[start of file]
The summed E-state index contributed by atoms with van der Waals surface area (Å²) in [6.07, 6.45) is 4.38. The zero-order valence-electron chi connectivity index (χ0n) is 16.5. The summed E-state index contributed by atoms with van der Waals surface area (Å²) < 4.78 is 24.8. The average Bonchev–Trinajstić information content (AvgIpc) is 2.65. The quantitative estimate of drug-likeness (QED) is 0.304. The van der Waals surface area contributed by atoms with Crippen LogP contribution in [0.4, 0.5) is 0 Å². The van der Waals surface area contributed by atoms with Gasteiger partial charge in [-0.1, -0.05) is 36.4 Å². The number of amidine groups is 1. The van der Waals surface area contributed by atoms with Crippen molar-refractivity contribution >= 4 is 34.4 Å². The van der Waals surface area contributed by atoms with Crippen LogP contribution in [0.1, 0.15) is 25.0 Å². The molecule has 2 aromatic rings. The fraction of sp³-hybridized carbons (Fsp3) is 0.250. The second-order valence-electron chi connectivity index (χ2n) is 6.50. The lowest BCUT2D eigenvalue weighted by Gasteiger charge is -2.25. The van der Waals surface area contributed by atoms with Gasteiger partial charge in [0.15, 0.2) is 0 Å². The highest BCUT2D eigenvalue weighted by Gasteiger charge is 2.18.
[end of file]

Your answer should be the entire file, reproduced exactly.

The summed E-state index contributed by atoms with van der Waals surface area (Å²) in [6.07, 6.45) is 4.38. The zero-order valence-electron chi connectivity index (χ0n) is 16.5. The summed E-state index contributed by atoms with van der Waals surface area (Å²) < 4.78 is 24.8. The average Bonchev–Trinajstić information content (AvgIpc) is 2.65. The quantitative estimate of drug-likeness (QED) is 0.304. The van der Waals surface area contributed by atoms with Crippen LogP contribution in [0.4, 0.5) is 0 Å². The van der Waals surface area contributed by atoms with Gasteiger partial charge in [-0.1, -0.05) is 36.4 Å². The number of amidine groups is 1. The van der Waals surface area contributed by atoms with Crippen molar-refractivity contribution >= 4 is 34.4 Å². The van der Waals surface area contributed by atoms with Crippen LogP contribution in [0.1, 0.15) is 25.0 Å². The molecule has 2 aromatic rings. The fraction of sp³-hybridized carbons (Fsp3) is 0.250. The second-order valence-electron chi connectivity index (χ2n) is 6.50. The lowest BCUT2D eigenvalue weighted by Gasteiger charge is -2.25. The van der Waals surface area contributed by atoms with Gasteiger partial charge in [0.15, 0.2) is 0 Å². The highest BCUT2D eigenvalue weighted by Gasteiger charge is 2.18.